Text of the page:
• Disaster recovery plan, redundancy architecture.
  • DDoS prevention and rapid response
  • Code injection
  • Middleware versioning and hiding of latent binaries and shell executables, patch management
  • HTTP/SSL
  • Mandate regular audits.

Training

  • Building a product or service is great, but make sure there’s a proper handover so everyone understands the value and benefit.

Operations

  • Everyone wants to build a solution, but few people or companies want to (or even know how) to operate a service and iterate a product week after week and month after month.

Case Studies

  • I always like to see how people solve similar problems.
  • Asking agencies to submit case studies is an indication of how well they’ve read the RFP.
  • As a client – when the case studies don’t reflect the RFP requirements or the industry, the response goes to the bottom of the pile.
  • As an agency – one makes very sure that the case study maps very clearly to points raised in the RFP

Example project plan

  • As with the case study, here’s where one can demonstrate a clear understanding of the requirements – and what it takes to deliver on them.
  • Ask for a classic GANTT chart exported from Omniplan or MS Project – no problem at all for a competent agency.

How to respond

My secret weapon to power through RFPs is to break the document into an outline of requirements and ask the respondents to note their compliance and the page number upon which the requirement is detailed.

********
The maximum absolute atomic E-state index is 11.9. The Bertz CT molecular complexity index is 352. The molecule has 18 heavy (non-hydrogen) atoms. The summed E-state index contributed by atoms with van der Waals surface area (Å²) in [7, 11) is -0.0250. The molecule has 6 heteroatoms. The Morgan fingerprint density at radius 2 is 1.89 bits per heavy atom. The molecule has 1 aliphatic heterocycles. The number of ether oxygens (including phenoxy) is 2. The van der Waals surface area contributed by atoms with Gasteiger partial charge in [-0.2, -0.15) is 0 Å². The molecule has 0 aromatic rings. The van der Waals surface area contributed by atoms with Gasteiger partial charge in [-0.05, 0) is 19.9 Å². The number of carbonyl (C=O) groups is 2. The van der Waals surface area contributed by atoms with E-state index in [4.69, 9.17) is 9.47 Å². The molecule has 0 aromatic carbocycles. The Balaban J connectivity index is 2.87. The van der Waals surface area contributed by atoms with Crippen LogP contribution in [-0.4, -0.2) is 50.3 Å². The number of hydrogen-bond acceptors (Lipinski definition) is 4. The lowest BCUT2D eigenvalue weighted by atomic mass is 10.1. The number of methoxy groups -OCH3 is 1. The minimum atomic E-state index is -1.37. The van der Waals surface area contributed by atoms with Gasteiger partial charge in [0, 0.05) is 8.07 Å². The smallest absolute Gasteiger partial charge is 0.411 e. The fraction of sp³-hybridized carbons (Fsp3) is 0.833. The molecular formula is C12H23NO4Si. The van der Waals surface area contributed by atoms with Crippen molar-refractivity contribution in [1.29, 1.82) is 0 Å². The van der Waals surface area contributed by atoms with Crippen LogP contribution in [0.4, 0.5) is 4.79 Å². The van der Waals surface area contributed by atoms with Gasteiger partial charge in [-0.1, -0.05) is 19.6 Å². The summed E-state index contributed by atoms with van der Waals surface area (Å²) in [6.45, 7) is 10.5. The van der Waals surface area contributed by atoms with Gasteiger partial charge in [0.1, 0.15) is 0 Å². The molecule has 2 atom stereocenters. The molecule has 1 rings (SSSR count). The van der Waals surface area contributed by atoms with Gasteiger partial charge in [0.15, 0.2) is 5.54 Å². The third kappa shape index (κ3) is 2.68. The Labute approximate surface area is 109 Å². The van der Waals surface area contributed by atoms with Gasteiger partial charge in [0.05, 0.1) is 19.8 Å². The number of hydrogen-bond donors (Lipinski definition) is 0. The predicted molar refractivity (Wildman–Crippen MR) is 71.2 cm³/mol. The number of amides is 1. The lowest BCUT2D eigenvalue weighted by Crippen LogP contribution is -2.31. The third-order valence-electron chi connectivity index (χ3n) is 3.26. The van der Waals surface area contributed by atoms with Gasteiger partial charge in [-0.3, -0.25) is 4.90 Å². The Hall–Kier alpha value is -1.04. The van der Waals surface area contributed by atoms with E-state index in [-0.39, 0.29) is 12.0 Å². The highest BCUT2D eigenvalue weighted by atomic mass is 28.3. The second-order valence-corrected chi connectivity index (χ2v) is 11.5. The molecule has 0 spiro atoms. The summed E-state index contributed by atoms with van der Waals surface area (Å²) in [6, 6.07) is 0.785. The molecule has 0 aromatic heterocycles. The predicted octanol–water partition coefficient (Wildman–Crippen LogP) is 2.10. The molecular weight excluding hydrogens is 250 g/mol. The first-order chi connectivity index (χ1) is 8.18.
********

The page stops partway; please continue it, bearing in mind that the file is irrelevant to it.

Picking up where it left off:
In a situation where one has to evaluate multiple submissions, it crushes all ambiguity and saves a massive amount of time and effort.

  • Where to send the response
  • In what format
  • Proposition structure
  • Build vs Ops – is there a one-off fee plus ongoing maintenance? What about intellectual property or licensing feeds?
  • As a client or someone issuing an RFP, remember to be very specific here – it will make comparing responses vastly more straightforward.
Part 4 : How to define requirements and issue a request for proposals (RFP)

“Jobs to be done” and B2C product development

The job, not the customer, is the fundamental unit of analysis for a marketer who hopes to develop products that customers will buy.

Clayton Christensen on “What Customers Want from Your Products

Quote

Part 2 : Refining your vision, from mission statement to actionable intelligence

In Part 1, I introduced a set of “guiding questions” one can pose before embarking on a cycle of product development or as an aid to focus a project team on a specific goal. They’re useful questions to ask whenever one wants to challenge assumptions and shake the tree a bit to get at the truth of a given situation.

But sometimes one doesn’t have a clear solution in mind or one needs to overhaul an existing, underperforming product or service. Best to go back to basics to ground oneself by defining an overarching goal and supplement with some intelligence about how to achieve that goal.

Refining Our Vision 

  • What’s our vision?
    • E.g., our ultimate goal – the global leader in delivering amazing sport content anywhere, anytime
  • What’s our mission?
    • E.g., state broadly how we achieve the vision – e.g., “producing market-defining products to deliver our best of breed content to the world”
  • When will we know we’ve succeeded?
    • E.g., which metrics and KPIs will we use to measure progress toward our mission, fulfilling our vision? Increased subscription revenue? x% more page views or marketshare?
  • What will contribute to achieving our ambition ?
    • Core product or service
    • Who are our customers?
    • What “jobs to be done” do our customers want?
    • What makes us different from our competitors?

This technique works for commercial propositions as well as products and services – and prepares one for devising a concrete set of product requirements.

vision and mission development worksheet